The ghost quality in the signs I’ve used lies in the fact that the businesses they represented have closed down or moved away. I didn’t use advertising signs because I wanted signs which related to the specific buildings and streets which held them. Though of course those lovely old, peeling, painted advertisements – which are more usually what people would expect to be covered by the term ‘ghost signs’ – also tell fascinating stories about what people ate and put in their pipes and where they got their hair cut and so on.
Businesses used many different kinds of signage, and so I have included some more unusual ones, like threshold mosaics and stained glass, as well as non-verbal ones like a plaster figure, and in one case even an empty ledge. So I suppose you might say I’m not a purist! But I hope you’ll also see why I’ve done things the way I have for this particular book.
SR: How did the partnership with Lynn Nalty come about?
AH: Lynn and I have known each other since we were about eleven and, over the years, we’ve collaborated on other projects. She’s an experienced and talented photographer. The demarcation of work for me as the writer and Lynn as the photographer was very clear, and that helps. She didn’t get involved in choosing the signs and, once they were chosen, the photography and treatment of them was completely her patch.
SR: What’s your favourite anecdote/story from the book?
AH: Thwaites, the soft drink company, such a simple sign, but the earliest of mine. Thwaites junior claimed the invention of soda water, though I think several other people claimed it at about the same time. And there’s what I think is a great story in the book about a carter who worked for Thwaites. His brother-in-law, moving home from Scotland to join the Volunteer movement, was smuggling explosives home, stuffed into his mattress and sofa. The furniture was dumped on the quayside when he disembarked at Dublin, and he got in touch with his Thwaites connection. The carter had the keys to the Thwaites stables where the delivery vans and horses were kept. He borrowed and harnessed a horse and dray and he and his brother-in-law drove out to the house of Countess Marcievicz, one of the rebel leaders, in Rathmines. The delivery was made, but they later remarked that they hadn’t a clue what they were doing, and given that they had roughly bundled detonators, fuses and gelignite in haphazardly together, they were lucky not have have had an accidental explosion. Presumably the Thwaites horse was back to delivering soda water and ginger beer by morning.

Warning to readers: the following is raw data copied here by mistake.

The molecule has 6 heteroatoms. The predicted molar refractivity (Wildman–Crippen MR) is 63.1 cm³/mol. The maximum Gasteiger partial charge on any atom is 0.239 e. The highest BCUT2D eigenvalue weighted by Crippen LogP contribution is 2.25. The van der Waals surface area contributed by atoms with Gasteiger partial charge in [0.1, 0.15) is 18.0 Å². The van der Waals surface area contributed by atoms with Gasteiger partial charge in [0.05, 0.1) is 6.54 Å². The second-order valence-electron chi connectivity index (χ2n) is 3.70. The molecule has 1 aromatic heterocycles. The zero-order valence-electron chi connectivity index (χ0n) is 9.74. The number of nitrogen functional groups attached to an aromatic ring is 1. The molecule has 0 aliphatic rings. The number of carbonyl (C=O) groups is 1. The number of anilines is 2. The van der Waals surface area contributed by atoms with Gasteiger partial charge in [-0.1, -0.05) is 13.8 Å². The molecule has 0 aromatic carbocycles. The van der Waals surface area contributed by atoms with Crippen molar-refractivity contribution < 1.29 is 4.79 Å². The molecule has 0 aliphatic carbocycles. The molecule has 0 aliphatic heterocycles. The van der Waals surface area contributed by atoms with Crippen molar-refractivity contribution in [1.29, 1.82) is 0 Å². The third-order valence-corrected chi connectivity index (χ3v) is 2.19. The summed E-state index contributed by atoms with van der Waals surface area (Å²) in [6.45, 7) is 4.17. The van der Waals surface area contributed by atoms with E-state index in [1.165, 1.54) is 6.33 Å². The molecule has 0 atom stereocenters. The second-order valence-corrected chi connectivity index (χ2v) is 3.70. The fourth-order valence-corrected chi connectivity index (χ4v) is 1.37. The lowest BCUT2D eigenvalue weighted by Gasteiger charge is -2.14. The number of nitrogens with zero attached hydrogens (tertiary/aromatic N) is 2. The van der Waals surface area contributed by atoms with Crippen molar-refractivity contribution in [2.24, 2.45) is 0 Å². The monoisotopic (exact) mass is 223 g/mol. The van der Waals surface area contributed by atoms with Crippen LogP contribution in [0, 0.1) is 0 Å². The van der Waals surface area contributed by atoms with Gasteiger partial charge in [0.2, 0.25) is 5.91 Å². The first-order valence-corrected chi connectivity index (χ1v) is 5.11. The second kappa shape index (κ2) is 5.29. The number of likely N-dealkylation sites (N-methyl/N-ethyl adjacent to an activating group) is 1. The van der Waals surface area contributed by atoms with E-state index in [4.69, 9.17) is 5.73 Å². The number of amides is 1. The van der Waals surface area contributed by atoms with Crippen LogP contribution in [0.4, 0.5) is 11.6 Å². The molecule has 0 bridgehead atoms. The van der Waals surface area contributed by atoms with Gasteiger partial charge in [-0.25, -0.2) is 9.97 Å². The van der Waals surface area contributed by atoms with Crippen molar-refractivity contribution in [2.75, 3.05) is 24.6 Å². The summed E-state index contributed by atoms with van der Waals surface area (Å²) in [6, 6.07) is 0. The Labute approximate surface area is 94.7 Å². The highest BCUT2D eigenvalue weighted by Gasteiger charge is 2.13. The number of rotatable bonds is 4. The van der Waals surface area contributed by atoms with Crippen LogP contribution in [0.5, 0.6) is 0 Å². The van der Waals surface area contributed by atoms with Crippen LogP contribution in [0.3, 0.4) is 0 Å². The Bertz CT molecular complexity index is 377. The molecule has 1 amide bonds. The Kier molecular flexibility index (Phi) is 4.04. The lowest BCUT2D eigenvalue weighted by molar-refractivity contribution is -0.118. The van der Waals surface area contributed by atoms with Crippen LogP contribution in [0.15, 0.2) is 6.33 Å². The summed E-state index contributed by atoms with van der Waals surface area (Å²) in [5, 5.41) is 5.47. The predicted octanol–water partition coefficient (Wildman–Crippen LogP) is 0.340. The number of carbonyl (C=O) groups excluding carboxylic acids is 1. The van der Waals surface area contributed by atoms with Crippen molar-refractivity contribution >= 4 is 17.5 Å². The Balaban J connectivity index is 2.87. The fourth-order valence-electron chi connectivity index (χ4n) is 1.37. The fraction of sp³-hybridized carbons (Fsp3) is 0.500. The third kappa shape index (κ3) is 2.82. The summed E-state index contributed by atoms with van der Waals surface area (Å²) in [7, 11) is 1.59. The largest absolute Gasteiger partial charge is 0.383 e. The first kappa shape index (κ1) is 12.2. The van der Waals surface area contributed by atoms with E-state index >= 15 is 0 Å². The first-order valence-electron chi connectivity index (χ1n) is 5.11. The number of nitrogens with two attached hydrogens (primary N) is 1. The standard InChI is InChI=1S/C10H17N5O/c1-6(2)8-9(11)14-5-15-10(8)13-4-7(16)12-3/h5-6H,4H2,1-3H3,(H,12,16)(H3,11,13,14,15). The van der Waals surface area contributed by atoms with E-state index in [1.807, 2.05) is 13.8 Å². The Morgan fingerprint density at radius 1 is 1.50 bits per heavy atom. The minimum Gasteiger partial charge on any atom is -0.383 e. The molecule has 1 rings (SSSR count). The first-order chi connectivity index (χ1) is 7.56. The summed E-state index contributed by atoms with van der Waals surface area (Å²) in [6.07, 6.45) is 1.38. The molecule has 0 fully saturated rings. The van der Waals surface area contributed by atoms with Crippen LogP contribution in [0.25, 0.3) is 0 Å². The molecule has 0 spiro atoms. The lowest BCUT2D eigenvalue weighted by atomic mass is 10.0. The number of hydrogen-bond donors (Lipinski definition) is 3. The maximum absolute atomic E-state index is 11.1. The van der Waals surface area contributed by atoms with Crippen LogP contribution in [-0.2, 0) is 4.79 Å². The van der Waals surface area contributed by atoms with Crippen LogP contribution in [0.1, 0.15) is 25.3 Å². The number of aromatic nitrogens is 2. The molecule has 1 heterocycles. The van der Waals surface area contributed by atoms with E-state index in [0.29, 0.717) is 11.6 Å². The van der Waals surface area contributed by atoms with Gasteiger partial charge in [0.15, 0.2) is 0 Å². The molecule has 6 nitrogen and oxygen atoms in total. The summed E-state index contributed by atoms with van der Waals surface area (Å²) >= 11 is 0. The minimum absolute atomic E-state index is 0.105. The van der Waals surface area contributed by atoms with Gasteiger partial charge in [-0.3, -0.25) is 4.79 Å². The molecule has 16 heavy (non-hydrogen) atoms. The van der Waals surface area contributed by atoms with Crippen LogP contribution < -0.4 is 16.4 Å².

SR: What plans do you have for the future, in the context of your work on ghostsigns?
AH: I’m about to start a PhD in History at Trinity College, Dublin, which is going to involve more research into businesses, so I’ll get stuck into that and we’ll see what falls out of it. The book came out in November of 2014 and I’d like to think it’s helped to get people looking around them. Images of ghost signs – or fading ads – have been archived in the US at least since the 1980s, and I know you’ve been working on this blog for about ten years, but in Ireland the interest is much more recent than that. There’s a great blogger collecting Dublin images, and there are people doing the same in Belfast and Cork. The ghost signs community online is collaborative and supportive and that’s such a nice environment to operate in.
SR: Where can people get the book?
AH: All the main bookshops, and if you want to get it online try Dubray Books or Kenny’s (free shipping worldwide) or of course there’s the old reliable, Amazon. [Also try abebooks, here in the UK, and here in the USA.]
Thank you to Antonia for taking the time out to talk to me. Here are a handful of other useful links connected to ghostsigns in Ireland that you may find useful: